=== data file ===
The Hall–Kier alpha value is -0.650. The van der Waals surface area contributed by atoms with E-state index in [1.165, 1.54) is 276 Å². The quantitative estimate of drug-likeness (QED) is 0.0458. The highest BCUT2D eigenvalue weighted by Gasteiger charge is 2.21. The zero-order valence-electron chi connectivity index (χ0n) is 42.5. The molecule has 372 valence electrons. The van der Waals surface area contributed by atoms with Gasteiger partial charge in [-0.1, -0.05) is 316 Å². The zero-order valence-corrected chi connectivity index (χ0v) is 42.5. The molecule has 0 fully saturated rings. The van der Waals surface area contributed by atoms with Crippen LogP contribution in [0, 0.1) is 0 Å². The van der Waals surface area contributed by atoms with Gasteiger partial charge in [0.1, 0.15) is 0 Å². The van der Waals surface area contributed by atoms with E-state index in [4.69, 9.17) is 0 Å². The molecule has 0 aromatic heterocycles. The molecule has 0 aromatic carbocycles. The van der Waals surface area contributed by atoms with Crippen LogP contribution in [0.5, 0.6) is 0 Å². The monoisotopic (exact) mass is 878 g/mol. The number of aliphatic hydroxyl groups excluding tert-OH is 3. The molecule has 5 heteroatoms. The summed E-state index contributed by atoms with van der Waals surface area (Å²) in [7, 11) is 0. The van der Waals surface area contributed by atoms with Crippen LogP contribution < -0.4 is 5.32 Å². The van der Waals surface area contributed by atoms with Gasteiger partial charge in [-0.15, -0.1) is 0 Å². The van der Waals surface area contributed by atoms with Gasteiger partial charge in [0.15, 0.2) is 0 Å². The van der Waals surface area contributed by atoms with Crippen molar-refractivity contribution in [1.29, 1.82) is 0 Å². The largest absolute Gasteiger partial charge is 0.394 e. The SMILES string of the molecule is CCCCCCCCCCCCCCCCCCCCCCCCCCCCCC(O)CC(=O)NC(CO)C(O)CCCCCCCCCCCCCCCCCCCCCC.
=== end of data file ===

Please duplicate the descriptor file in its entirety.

The Hall–Kier alpha value is -0.650. The van der Waals surface area contributed by atoms with E-state index in [1.165, 1.54) is 276 Å². The quantitative estimate of drug-likeness (QED) is 0.0458. The highest BCUT2D eigenvalue weighted by Gasteiger charge is 2.21. The zero-order valence-electron chi connectivity index (χ0n) is 42.5. The molecule has 372 valence electrons. The van der Waals surface area contributed by atoms with Gasteiger partial charge in [-0.1, -0.05) is 316 Å². The zero-order valence-corrected chi connectivity index (χ0v) is 42.5. The molecule has 0 fully saturated rings. The van der Waals surface area contributed by atoms with Crippen LogP contribution in [0, 0.1) is 0 Å². The van der Waals surface area contributed by atoms with Gasteiger partial charge in [0.1, 0.15) is 0 Å². The van der Waals surface area contributed by atoms with E-state index in [4.69, 9.17) is 0 Å². The molecule has 0 aromatic heterocycles. The molecule has 0 aromatic carbocycles. The van der Waals surface area contributed by atoms with Crippen LogP contribution in [0.5, 0.6) is 0 Å². The monoisotopic (exact) mass is 878 g/mol. The number of aliphatic hydroxyl groups excluding tert-OH is 3. The molecule has 5 heteroatoms. The summed E-state index contributed by atoms with van der Waals surface area (Å²) in [7, 11) is 0. The van der Waals surface area contributed by atoms with Crippen LogP contribution < -0.4 is 5.32 Å². The van der Waals surface area contributed by atoms with Gasteiger partial charge in [-0.15, -0.1) is 0 Å². The van der Waals surface area contributed by atoms with Gasteiger partial charge in [0.15, 0.2) is 0 Å². The van der Waals surface area contributed by atoms with Crippen molar-refractivity contribution in [1.29, 1.82) is 0 Å². The largest absolute Gasteiger partial charge is 0.394 e. The SMILES string of the molecule is CCCCCCCCCCCCCCCCCCCCCCCCCCCCCC(O)CC(=O)NC(CO)C(O)CCCCCCCCCCCCCCCCCCCCCC.